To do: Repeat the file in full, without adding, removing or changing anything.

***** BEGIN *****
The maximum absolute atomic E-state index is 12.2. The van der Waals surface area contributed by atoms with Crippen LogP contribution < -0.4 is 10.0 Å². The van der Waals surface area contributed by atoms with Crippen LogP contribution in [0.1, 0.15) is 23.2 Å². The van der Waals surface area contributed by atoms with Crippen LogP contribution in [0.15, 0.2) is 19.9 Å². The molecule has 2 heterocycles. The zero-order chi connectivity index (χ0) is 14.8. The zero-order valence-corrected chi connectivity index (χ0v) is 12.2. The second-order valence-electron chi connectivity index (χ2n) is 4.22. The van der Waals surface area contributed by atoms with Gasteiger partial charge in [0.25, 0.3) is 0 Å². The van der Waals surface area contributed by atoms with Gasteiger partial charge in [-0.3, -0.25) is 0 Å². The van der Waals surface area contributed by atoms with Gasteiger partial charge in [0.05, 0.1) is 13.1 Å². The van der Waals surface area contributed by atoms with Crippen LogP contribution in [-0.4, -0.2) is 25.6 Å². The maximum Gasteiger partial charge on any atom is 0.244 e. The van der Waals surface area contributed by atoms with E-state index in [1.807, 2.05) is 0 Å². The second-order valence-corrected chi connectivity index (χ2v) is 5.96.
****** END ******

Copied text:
The maximum absolute atomic E-state index is 12.2. The van der Waals surface area contributed by atoms with Crippen LogP contribution < -0.4 is 10.0 Å². The van der Waals surface area contributed by atoms with Crippen LogP contribution in [0.1, 0.15) is 23.2 Å². The van der Waals surface area contributed by atoms with Crippen LogP contribution in [0.15, 0.2) is 19.9 Å². The molecule has 2 heterocycles. The zero-order chi connectivity index (χ0) is 14.8. The zero-order valence-corrected chi connectivity index (χ0v) is 12.2. The second-order valence-electron chi connectivity index (χ2n) is 4.22. The van der Waals surface area contributed by atoms with Gasteiger partial charge in [0.25, 0.3) is 0 Å². The van der Waals surface area contributed by atoms with Gasteiger partial charge in [-0.3, -0.25) is 0 Å². The van der Waals surface area contributed by atoms with Gasteiger partial charge in [0.05, 0.1) is 13.1 Å². The van der Waals surface area contributed by atoms with Crippen LogP contribution in [-0.4, -0.2) is 25.6 Å². The maximum Gasteiger partial charge on any atom is 0.244 e. The van der Waals surface area contributed by atoms with E-state index in [1.807, 2.05) is 0 Å². The second-order valence-corrected chi connectivity index (χ2v) is 5.96.